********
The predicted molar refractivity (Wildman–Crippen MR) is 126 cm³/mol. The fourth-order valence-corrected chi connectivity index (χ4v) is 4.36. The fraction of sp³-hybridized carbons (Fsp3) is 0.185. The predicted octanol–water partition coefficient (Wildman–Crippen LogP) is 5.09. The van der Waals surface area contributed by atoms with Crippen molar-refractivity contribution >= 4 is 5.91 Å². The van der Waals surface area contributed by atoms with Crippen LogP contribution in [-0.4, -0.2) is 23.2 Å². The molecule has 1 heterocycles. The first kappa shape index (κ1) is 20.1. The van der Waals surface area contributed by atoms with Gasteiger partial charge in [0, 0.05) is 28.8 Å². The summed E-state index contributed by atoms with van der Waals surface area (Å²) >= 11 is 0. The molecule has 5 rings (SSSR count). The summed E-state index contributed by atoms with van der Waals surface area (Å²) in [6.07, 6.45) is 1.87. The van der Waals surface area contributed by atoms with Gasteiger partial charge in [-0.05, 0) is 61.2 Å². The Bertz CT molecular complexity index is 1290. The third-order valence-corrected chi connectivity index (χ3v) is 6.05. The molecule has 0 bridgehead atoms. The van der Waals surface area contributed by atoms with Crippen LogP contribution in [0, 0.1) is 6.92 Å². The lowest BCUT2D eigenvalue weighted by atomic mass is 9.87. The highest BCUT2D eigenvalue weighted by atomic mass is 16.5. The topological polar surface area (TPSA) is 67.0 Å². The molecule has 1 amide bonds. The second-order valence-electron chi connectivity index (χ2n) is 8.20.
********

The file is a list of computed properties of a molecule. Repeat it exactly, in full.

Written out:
The predicted molar refractivity (Wildman–Crippen MR) is 126 cm³/mol. The fourth-order valence-corrected chi connectivity index (χ4v) is 4.36. The fraction of sp³-hybridized carbons (Fsp3) is 0.185. The predicted octanol–water partition coefficient (Wildman–Crippen LogP) is 5.09. The van der Waals surface area contributed by atoms with Crippen molar-refractivity contribution >= 4 is 5.91 Å². The van der Waals surface area contributed by atoms with Crippen LogP contribution in [-0.4, -0.2) is 23.2 Å². The molecule has 1 heterocycles. The first kappa shape index (κ1) is 20.1. The van der Waals surface area contributed by atoms with Gasteiger partial charge in [0, 0.05) is 28.8 Å². The summed E-state index contributed by atoms with van der Waals surface area (Å²) >= 11 is 0. The molecule has 5 rings (SSSR count). The summed E-state index contributed by atoms with van der Waals surface area (Å²) in [6.07, 6.45) is 1.87. The van der Waals surface area contributed by atoms with Gasteiger partial charge in [-0.05, 0) is 61.2 Å². The Bertz CT molecular complexity index is 1290. The third-order valence-corrected chi connectivity index (χ3v) is 6.05. The molecule has 0 bridgehead atoms. The van der Waals surface area contributed by atoms with Crippen LogP contribution in [0, 0.1) is 6.92 Å². The lowest BCUT2D eigenvalue weighted by atomic mass is 9.87. The highest BCUT2D eigenvalue weighted by atomic mass is 16.5. The topological polar surface area (TPSA) is 67.0 Å². The molecule has 1 amide bonds. The second-order valence-electron chi connectivity index (χ2n) is 8.20.